Sales of existing homes fell modestly in December, closing out a year in which demand for homes slumped by the largest amount 24 years.
Separately, the number of new claims for U.S. jobless aid jumped a larger-than-expected 36,000 last week, a government report showed, its biggest one-week rise in 16 months.
The National Association of Realtors said the pace of existing home sales fell 0.8% in December to a 6.22 million-unit annual rate, a slightly bigger decline than had been expected.
However, the inventory of homes for sale was down 7.9% to 3.508 million units at the end of December.
Analysts had expected home resales to fall to a 6.25 million-unit pace from the 6.28 million-unit rate initially reported for November.
The national median home price of existing homes was unchanged from a year earlier, holding at $222,000.
"The blood-letting in housing continues, although at a lessening pace -- on trend," said T.J. Marta, a fixed-income strategist at RBC Capital Markets. "Despite the downside surprise, this data series supports the notion that the trough in housing and overall U.S. growth is past, having occurred in Q3 '06."
For all of 2006, home sales slipped 8.4%, the sharpest decline since 1982, when they fell 17.7%.
Some Weakening Of Labor Market
The Labor Department said 325,000 workers filed new claims for state unemployment insurance benefits in the holiday-shortened week that ended Jan. 20, up from a revised 289,000 claims a week earlier.
It was the largest one-week rise in claims since a 96,000 increase in the week ended Sept. 10, 2005, but analysts said the number of claims was still consistent with recent trends.
"There is little in the latest jobless claims to suggest any major shifts in labor market conditions," said Brian Dolan, director of FX research at Forex.com.
A Labor Department spokesman said there were no special factors behind the increase, but noted that seasonal factors associated with year-end holidays were still at play.
The number of new claims was far higher than the 310,000 anticipated by private economists after an original reading of 290,000 in the week ended Jan. 13.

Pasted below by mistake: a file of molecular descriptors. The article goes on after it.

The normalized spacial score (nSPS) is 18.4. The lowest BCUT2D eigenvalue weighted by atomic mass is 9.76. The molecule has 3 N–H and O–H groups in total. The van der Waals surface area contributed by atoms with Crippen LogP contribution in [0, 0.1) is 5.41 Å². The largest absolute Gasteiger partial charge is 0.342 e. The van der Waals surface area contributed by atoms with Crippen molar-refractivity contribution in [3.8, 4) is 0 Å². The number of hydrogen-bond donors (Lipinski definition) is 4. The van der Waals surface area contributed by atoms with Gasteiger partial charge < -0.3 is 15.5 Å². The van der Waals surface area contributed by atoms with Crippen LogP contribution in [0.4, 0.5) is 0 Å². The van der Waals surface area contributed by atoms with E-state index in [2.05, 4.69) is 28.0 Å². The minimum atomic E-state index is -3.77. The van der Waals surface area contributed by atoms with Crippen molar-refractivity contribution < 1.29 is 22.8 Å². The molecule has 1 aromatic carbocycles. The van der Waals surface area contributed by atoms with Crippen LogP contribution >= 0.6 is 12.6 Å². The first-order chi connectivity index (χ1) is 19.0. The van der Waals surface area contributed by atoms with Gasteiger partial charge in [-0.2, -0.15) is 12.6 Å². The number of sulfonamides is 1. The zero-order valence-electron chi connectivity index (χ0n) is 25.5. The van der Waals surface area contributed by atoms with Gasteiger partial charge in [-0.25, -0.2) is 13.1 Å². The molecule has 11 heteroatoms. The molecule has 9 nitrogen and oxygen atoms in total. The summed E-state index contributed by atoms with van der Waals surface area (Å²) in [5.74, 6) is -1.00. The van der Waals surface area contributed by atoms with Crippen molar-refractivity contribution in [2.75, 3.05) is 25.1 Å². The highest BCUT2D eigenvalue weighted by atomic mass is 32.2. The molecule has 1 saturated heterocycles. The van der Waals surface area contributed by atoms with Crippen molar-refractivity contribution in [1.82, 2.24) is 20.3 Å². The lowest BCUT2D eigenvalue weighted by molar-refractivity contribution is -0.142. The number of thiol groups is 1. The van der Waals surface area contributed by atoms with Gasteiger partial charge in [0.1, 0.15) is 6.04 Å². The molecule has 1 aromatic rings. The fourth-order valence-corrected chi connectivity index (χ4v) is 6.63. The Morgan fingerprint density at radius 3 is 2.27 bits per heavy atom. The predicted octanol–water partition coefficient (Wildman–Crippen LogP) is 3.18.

The four-week moving average of new claims -- viewed as a more accurate indicator of labor conditions -- also rose, climbing to 309,250 in the week ended Jan. 20 from 307,750 the
The number of people who remained on the benefit rolls after drawing an initial week of aid fell 39,000 to 2.48 million in the week ended Jan. 13, the latest week for which figures are available.
Claims have been running at a rate that is considered to reflect a healthy hiring environment as overall economic growth has not slowed as much as expected.
Factory Activity In Kansas City Area Cools
Meanwhile, manufacturing activity in the Federal Reserve Bank of Kansas City's district cooled a bit in January, according to a report from the bank.
The bank's production eased to 5 in January from 7 in December. Readings above zero indicate expansion of activity.
The shipments index rose to 16 from 8 the prior month, its highest level since June.
The new order and order backlog indices on a year-over-year basis dropped to their lowest levels in almost 3 years and the capital expenditures index decline to 13 from 28 was a two-year low.
The Kansas City Fed district includes Colorado, Kansas, Nebraska, Oklahoma, Wyoming, northern New Mexico and western Missouri.
Federal Reserve policymakers will be casting an eye toward the Labor Department's monthly employment report scheduled for release on Feb. 2.
In a preliminary survey, Wall Street analysts predict the economy will generate 140,000 jobs in January, fewer than the 167,000 created in December, and that the jobless rate will be
unchanged at 4.5%.
The Fed has been keeping a close eye on both employment and the housing market.
The latest read of the housing market underscores the sharp contraction that has occurred in the once high-flying housing market. Before last year's decline, the housing market had set sales recoreds for the previous five-straight years.